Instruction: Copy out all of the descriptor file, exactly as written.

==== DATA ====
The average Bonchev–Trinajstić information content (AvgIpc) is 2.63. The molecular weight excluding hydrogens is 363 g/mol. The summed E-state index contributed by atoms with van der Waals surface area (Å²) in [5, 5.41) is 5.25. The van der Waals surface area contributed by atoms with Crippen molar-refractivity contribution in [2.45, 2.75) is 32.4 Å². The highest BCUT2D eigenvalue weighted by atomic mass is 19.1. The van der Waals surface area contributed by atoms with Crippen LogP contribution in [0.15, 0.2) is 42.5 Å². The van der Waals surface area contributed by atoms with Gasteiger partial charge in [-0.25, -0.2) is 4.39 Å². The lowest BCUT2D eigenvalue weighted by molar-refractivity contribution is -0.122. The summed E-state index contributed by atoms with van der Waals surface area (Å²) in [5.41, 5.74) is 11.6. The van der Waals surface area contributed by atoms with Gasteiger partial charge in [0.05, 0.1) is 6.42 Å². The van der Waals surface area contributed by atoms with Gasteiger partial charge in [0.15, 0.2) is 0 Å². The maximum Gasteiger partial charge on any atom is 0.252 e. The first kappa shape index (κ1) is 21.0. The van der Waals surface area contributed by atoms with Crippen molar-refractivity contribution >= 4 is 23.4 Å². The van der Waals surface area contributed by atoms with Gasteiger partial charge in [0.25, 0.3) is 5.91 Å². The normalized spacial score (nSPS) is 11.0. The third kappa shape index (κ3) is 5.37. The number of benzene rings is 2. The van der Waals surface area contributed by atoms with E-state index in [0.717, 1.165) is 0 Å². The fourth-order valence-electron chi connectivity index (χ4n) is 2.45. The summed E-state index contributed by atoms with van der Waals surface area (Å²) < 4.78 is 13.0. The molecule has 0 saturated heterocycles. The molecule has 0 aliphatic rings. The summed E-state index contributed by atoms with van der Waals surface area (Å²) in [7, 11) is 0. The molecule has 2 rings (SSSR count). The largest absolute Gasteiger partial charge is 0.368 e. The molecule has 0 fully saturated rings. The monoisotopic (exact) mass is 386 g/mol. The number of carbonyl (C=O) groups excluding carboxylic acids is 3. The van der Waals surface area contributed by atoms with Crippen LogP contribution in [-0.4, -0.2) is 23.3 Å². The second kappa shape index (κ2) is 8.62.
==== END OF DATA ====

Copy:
The average Bonchev–Trinajstić information content (AvgIpc) is 2.63. The molecular weight excluding hydrogens is 363 g/mol. The summed E-state index contributed by atoms with van der Waals surface area (Å²) in [5, 5.41) is 5.25. The van der Waals surface area contributed by atoms with Crippen molar-refractivity contribution in [2.45, 2.75) is 32.4 Å². The highest BCUT2D eigenvalue weighted by atomic mass is 19.1. The van der Waals surface area contributed by atoms with Crippen LogP contribution in [0.15, 0.2) is 42.5 Å². The van der Waals surface area contributed by atoms with Gasteiger partial charge in [-0.25, -0.2) is 4.39 Å². The lowest BCUT2D eigenvalue weighted by molar-refractivity contribution is -0.122. The summed E-state index contributed by atoms with van der Waals surface area (Å²) in [5.41, 5.74) is 11.6. The van der Waals surface area contributed by atoms with Gasteiger partial charge in [0.05, 0.1) is 6.42 Å². The van der Waals surface area contributed by atoms with Gasteiger partial charge in [0.15, 0.2) is 0 Å². The maximum Gasteiger partial charge on any atom is 0.252 e. The first kappa shape index (κ1) is 21.0. The van der Waals surface area contributed by atoms with Crippen molar-refractivity contribution >= 4 is 23.4 Å². The van der Waals surface area contributed by atoms with Gasteiger partial charge in [0.25, 0.3) is 5.91 Å². The normalized spacial score (nSPS) is 11.0. The third kappa shape index (κ3) is 5.37. The number of benzene rings is 2. The van der Waals surface area contributed by atoms with E-state index in [0.717, 1.165) is 0 Å². The fourth-order valence-electron chi connectivity index (χ4n) is 2.45. The summed E-state index contributed by atoms with van der Waals surface area (Å²) < 4.78 is 13.0. The molecule has 0 saturated heterocycles. The molecule has 0 aliphatic rings. The summed E-state index contributed by atoms with van der Waals surface area (Å²) in [7, 11) is 0. The molecule has 2 rings (SSSR count). The largest absolute Gasteiger partial charge is 0.368 e. The molecule has 0 fully saturated rings. The monoisotopic (exact) mass is 386 g/mol. The number of carbonyl (C=O) groups excluding carboxylic acids is 3. The van der Waals surface area contributed by atoms with Crippen LogP contribution in [-0.4, -0.2) is 23.3 Å². The second kappa shape index (κ2) is 8.62.